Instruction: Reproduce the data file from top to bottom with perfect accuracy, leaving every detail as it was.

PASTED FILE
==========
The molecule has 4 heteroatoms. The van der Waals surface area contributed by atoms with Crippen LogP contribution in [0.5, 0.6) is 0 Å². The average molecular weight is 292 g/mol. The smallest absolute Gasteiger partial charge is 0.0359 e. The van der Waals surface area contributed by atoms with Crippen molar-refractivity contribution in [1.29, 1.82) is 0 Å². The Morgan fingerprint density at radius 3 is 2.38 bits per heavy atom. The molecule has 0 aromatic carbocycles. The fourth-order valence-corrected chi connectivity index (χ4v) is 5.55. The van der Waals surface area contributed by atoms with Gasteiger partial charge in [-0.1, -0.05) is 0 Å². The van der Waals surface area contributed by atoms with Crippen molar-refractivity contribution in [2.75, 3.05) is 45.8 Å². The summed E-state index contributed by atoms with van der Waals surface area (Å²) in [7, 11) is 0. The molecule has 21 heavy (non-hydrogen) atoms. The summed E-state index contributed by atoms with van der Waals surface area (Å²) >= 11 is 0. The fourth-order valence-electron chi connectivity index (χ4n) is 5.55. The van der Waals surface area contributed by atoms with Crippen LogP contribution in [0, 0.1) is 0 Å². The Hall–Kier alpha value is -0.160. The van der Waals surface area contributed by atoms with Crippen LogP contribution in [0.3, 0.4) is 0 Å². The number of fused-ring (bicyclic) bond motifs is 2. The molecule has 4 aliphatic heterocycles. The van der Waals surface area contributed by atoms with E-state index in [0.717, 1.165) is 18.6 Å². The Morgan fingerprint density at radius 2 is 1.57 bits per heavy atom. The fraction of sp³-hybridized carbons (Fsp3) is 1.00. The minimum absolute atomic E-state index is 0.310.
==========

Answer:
The molecule has 4 heteroatoms. The van der Waals surface area contributed by atoms with Crippen LogP contribution in [0.5, 0.6) is 0 Å². The average molecular weight is 292 g/mol. The smallest absolute Gasteiger partial charge is 0.0359 e. The van der Waals surface area contributed by atoms with Crippen molar-refractivity contribution in [1.29, 1.82) is 0 Å². The Morgan fingerprint density at radius 3 is 2.38 bits per heavy atom. The molecule has 0 aromatic carbocycles. The fourth-order valence-corrected chi connectivity index (χ4v) is 5.55. The van der Waals surface area contributed by atoms with Gasteiger partial charge in [-0.1, -0.05) is 0 Å². The van der Waals surface area contributed by atoms with Crippen molar-refractivity contribution in [2.75, 3.05) is 45.8 Å². The summed E-state index contributed by atoms with van der Waals surface area (Å²) in [7, 11) is 0. The molecule has 21 heavy (non-hydrogen) atoms. The summed E-state index contributed by atoms with van der Waals surface area (Å²) >= 11 is 0. The fourth-order valence-electron chi connectivity index (χ4n) is 5.55. The van der Waals surface area contributed by atoms with Crippen LogP contribution in [0, 0.1) is 0 Å². The Hall–Kier alpha value is -0.160. The van der Waals surface area contributed by atoms with Crippen LogP contribution in [0.3, 0.4) is 0 Å². The number of fused-ring (bicyclic) bond motifs is 2. The molecule has 4 aliphatic heterocycles. The van der Waals surface area contributed by atoms with E-state index in [0.717, 1.165) is 18.6 Å². The Morgan fingerprint density at radius 2 is 1.57 bits per heavy atom. The fraction of sp³-hybridized carbons (Fsp3) is 1.00. The minimum absolute atomic E-state index is 0.310.